The ancient Greek poet Sappho is one of the oldest poetic voices we have record of. Like the Greek epic poet Homer, her work likely predates written literature and was originally intended to be sung. How much more do we know about her?
Almost nothing for sure — or even by likelihood. As with Homer there are traditions and later stories about her, none of which are plainly based on first-hand accounts, all written centuries later. If one prefers to base their literary analysis on the text alone, that would be just about the only choice in Sappho’s case. Yet for many people not generally interested in ancient Greek poetry, Sappho is best known for being a lesbian writer — indeed the very term for that erotic affinity is derived from the Aegean Island where Sappho lived, Lesbos.
I’d need to be more knowledgeable than I am to discuss how Sappho’s lesbian identification came to be accepted as general knowledge, but some arguments are made using evidence from the text of her poetry. Which brings me to the next thing I was reminded of as I looked at using some of Sappho’s poetry over the past couple of weeks: there’s really very little of it. Very little of it.
Imagine you are a couple of centuries after some event which has erased a great deal of our formerly recorded literature. Suppose you were, in such a time, to try to assess the works of T. S. Eliot, Bob Dylan, or Emily Dickinson based only on other writers’ surviving references to them, references you can only hope will be buttressed with a short quote or two. Everything else would be lost. Sure, those commentaries in surviving texts would be tantalizing, testimony to the author’s greatness — but because they were written before some general loss of literature, they are painful too in their assumption that they needed then to be only pointers to something every cultured person would know.
In such a world of imaginary loss T. S. Eliot would be the “April is the cruelest month” and “bang not a whimper” guy without necessarily the rest of the poems that contained those lines in context surviving. And what could we make about a lost work about, what — cats? Dylan’s music* might well be lost, but a few pithy phrases would survive because so many others liked to quote him to make a point about their times. Some accounts would say he was a great performer, yet others would make fun of his voice. Dickinson? Perhaps a legend would survive of a lifelong, lovelorn hermit, since that makes for a good story,** but beside that we could have only a stanza or so of her short poems, her actual art retaining only the “greatest hits” lines that got quoted, “Hope is a thing with feathers,” “Because I could not stop for death,” and so on.
Sadly, this is what’s left of Sappho’s art.*** So perhaps it’s consolation during Pride month that we have presently imagined her as someone like those we know today: a breathing, living individual of desires and feelings.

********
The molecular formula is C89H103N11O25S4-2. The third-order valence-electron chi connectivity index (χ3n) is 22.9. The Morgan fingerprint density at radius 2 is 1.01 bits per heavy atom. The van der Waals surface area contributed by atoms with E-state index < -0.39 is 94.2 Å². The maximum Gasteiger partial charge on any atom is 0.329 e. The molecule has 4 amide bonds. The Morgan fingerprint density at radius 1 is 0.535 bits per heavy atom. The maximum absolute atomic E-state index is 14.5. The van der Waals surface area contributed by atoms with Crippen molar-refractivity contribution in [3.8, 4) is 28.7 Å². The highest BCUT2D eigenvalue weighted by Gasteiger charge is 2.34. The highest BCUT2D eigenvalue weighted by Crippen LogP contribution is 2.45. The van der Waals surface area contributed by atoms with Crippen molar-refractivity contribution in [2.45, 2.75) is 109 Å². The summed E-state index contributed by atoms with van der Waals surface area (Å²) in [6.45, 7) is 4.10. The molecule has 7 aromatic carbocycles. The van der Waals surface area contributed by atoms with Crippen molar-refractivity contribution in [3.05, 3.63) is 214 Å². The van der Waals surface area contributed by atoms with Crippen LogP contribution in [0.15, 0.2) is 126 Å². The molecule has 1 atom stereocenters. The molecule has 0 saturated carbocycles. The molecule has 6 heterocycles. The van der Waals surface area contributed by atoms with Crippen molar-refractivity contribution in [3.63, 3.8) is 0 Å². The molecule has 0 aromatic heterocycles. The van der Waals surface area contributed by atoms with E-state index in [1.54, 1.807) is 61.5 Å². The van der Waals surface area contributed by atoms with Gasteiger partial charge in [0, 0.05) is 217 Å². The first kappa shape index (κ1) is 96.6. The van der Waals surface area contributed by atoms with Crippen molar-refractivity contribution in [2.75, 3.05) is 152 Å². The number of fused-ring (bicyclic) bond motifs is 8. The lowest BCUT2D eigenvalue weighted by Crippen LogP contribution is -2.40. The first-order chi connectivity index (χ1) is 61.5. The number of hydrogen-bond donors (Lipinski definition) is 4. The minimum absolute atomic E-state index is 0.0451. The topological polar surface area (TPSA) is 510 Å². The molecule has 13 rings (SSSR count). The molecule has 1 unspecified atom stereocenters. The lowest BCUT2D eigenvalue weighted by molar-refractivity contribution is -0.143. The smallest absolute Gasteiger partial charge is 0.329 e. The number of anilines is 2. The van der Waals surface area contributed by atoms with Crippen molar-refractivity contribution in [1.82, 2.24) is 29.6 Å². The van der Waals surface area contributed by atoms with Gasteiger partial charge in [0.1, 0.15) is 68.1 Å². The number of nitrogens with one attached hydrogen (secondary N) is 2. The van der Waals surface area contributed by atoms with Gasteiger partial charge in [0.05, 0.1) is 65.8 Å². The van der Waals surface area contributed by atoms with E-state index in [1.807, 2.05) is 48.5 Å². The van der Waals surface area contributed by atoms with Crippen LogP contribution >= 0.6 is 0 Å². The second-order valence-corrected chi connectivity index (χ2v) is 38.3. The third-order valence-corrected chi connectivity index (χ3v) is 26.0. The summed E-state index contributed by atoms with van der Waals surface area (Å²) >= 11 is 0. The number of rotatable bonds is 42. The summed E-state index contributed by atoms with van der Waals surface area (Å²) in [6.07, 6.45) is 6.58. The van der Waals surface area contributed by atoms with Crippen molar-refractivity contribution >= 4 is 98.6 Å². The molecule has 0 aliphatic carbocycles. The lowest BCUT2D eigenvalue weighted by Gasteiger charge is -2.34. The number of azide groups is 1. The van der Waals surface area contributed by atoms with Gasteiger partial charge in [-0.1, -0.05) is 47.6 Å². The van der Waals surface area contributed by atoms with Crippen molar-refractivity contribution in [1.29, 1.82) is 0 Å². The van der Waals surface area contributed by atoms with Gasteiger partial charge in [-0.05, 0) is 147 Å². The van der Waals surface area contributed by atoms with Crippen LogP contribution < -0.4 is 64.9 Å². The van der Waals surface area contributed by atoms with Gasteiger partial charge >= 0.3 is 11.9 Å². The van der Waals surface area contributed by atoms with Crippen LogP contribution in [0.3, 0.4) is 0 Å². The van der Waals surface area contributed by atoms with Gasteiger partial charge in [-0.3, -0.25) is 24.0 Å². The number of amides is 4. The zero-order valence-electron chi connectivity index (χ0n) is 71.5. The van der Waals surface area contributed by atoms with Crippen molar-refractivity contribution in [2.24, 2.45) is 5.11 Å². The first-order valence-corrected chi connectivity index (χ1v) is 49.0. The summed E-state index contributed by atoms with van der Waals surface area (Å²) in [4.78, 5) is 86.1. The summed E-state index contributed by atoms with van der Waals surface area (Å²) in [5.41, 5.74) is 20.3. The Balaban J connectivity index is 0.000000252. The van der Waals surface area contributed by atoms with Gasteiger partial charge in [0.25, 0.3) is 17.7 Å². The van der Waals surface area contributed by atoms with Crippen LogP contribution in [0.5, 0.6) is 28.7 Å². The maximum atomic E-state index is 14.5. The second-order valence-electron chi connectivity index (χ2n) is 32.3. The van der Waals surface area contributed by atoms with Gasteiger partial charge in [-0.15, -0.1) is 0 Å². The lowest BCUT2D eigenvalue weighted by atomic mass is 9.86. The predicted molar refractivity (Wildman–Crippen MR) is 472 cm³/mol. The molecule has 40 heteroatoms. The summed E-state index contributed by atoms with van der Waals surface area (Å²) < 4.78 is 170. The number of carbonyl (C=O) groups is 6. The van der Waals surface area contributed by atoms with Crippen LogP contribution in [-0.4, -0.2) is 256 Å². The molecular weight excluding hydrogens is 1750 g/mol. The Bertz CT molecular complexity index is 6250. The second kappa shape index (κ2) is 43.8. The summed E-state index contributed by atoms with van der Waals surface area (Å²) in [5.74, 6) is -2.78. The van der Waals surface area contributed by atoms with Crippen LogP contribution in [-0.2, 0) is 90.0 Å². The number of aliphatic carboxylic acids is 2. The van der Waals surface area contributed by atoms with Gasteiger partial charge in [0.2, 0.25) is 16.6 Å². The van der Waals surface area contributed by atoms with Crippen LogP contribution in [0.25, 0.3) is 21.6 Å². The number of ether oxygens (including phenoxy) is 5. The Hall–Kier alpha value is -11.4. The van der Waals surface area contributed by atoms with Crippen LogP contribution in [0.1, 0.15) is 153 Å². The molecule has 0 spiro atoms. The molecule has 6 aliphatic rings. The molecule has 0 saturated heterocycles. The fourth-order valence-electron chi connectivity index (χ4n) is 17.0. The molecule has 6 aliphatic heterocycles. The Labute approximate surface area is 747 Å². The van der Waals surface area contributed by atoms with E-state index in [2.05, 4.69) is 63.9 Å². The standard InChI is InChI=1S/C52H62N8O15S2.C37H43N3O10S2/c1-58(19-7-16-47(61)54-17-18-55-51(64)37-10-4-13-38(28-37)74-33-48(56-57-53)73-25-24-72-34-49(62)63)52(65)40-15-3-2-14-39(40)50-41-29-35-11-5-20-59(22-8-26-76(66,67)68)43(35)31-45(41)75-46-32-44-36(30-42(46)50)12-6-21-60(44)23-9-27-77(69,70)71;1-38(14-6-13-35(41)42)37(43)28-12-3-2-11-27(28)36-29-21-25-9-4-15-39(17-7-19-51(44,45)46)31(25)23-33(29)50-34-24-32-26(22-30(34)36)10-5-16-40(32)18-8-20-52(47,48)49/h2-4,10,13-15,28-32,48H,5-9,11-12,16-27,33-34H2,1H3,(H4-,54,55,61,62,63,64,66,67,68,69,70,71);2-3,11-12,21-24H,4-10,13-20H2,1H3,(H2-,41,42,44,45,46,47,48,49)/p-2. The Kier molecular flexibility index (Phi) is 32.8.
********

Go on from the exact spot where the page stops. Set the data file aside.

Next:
Until this century there are only a couple of Sappho poems that were complete enough to consider as an entire work. Then in 2004 another mostly complete poem was added to the canon. The text was found incorporated into the structure of a paper-mache like mummy case that had languished in a European museum. The ancient makers of the mummy case had just recycled what was then garbage dump material, but this dump just happened to contain a manuscript from the 3rd century BCE of a poem by Sappho.
If you’d like to see the text in archaic Greek, a gloss in English, and several English translations other than mine, you can find it at this page. Alas, I can’t link to this section on the long web page that this poem’s entry is part of, but if you search for (Control F on your keyboard) Lobel-Page 58 you’ll jump to it.
Once more in my translation I was tempted and gave in to changing a concluding cultural reference made by the original author. Sappho used a mythological story of Tithonus, but having just this spring translated a poem (“Dawn”) by 19th century French poet Arthur Rimbaud that imagined a strikingly similar story of a tryst between a young man and the personified dawn, the vividness of that similarity set against the biographical course of Rimbaud’s life was too powerful to resist.**** Up until that last part of the poem I tried to render my best estimate of what Sappho intended in modern English.
My translation, which substitutes Rimbaud for Tithonus
You can hear my musical performance of what I’ve titled “Sappho’s Old Age (Rimbaud version)” with either the player gadget that some will see below, or with this highlighted hyperlink that will open a new tab to play it.
*Sappho was a composer and lyre player. Some accounts have her as the leader of a school that taught music, which led me to translate the opening of today’s poem as a musical admonition.
**That summary of Dickinson’s life isn’t all that different rounded-off from the one I received in my youth anyway, even though our modern scholarship has established a roughly normal life for Dickinson, whose noticeable agoraphobia came after her literary work decreased.
***There doesn’t seem to be a single cause for so little of Sappho’s work surviving intact. The random acts of time alone would account for much of that loss. The famed lost libraries of Alexandria no doubt carried some of her work.
****Rimbaud, who wrote his entire influential corpus of revolutionary poetry before he turned 20, spent the last years of his short life as a merchant-trader in an Ethiopian branch office dealing in coffee.